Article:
Joplin Police Social Media Postings End After Disagreement With - KOAM TV 7

Joplin Police Social Media Postings End After Disagreement With City Manager

Joplin, MO -

UPDATE 1/16/2018:

Discussion continued this evening about JPD's Incident Spotlight on social media during the city council meeting. According to Capt. Trevor Duncan, half of the council supported allowing JPD to resume the Incident Spotlight while the other half was still against it. Duncan says City Manager Sam Anselm is allowing the department to resume the Incident Spotlight, but under his guidelines. We will continue following this story.


A popular social media connection between Joplin police and the public is shut down.  The Joplin Police Department began posting "incident spotlight" reports on its Facebook page in August of last year.  The reports highlighted specific arrests and incident calls.  But e-mails we have obtained through the Sunshine Law show disagreements over those posts between the police department and City Hall.

E-mails show Joplin Police Chief Matt Stewart and Captain Trevor Duncan made the case for these online posts after City Manager Sam Anselm wrote to Stewart, "Please tell Captain Duncan to stop posting the incident spotlights...until we have a chance to talk about them again.  I have a hard time seeing how they benefit the community.  We can find other ways to highlight the positive activities of the department without creating and inviting divisiveness online."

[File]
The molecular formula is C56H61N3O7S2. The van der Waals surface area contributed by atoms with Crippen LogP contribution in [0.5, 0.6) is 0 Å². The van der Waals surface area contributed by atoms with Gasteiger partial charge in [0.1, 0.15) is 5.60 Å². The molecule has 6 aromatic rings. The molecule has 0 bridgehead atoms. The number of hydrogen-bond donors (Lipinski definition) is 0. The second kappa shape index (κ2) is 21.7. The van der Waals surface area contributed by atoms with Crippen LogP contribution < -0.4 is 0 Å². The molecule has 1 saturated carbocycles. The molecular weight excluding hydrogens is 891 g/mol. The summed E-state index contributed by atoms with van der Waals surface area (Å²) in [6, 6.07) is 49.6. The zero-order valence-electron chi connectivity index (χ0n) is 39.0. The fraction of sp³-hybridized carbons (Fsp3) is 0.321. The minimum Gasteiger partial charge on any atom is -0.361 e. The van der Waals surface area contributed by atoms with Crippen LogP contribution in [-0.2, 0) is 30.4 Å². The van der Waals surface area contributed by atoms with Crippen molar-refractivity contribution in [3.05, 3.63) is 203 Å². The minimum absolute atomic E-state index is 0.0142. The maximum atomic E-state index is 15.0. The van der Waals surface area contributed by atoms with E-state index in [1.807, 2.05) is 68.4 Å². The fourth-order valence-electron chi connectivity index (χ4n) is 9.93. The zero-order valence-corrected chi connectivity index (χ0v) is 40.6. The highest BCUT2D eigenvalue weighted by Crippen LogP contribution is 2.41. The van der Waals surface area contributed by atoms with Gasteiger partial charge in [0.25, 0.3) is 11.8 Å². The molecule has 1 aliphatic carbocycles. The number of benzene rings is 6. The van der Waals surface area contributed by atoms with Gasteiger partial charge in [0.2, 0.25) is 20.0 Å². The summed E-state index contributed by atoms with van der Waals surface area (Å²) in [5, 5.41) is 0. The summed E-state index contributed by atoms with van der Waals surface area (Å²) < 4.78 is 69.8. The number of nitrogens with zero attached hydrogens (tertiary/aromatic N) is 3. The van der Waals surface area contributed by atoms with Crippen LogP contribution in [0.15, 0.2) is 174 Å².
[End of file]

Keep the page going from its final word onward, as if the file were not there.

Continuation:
In another e-mail to Stewart, Anselm asked if the incident spotlight posts are common in other cities, and if the posts are click-bait to get more Facebook likes.  Stewart replied that other police agencies have posts similar to JPD's incident spotlight, and it is not click bait.

"It tells people what to look out for," says Lamar resident Jacob Ruiz who visits Joplin.  "What to watch for.  What to be aware of when you're out."

But not all Joplin residents feel incident reports should be on police departments' social media pages.

"If I had a friend or someone who got arrested, and several other people got arrested that day, that would be offensive for him to be the highlight story on their Facebook page," says Lori Williams.

Police Captain Trevor Duncan wrote to Chief Stewart that the social posts are needed because they let people know what officers are doing, what's going on in the Joplin community, and about officers' efforts to work hard and combat crime; unique cases of robbery, to drug busts, and public indecency.

Anselm declined an on-camera interview with us, instead sending us this statement:  "I've encouraged the police department to come up with other ideas to share information that will serve the public in a way that doesn't add to the negativity and divisiveness that currently exists in the online world."

 The Joplin Police Department reports no official complaints about its "incident spotlight" posts.

In a statement today, police department officials said they were given new guidelines today that don't support the incident spotlight as a continuing feature.

Click here to view all the e-mails we received as part of our Sunshine Law request.  (Low toner in one of the Joplin police printers made some documents faded.)


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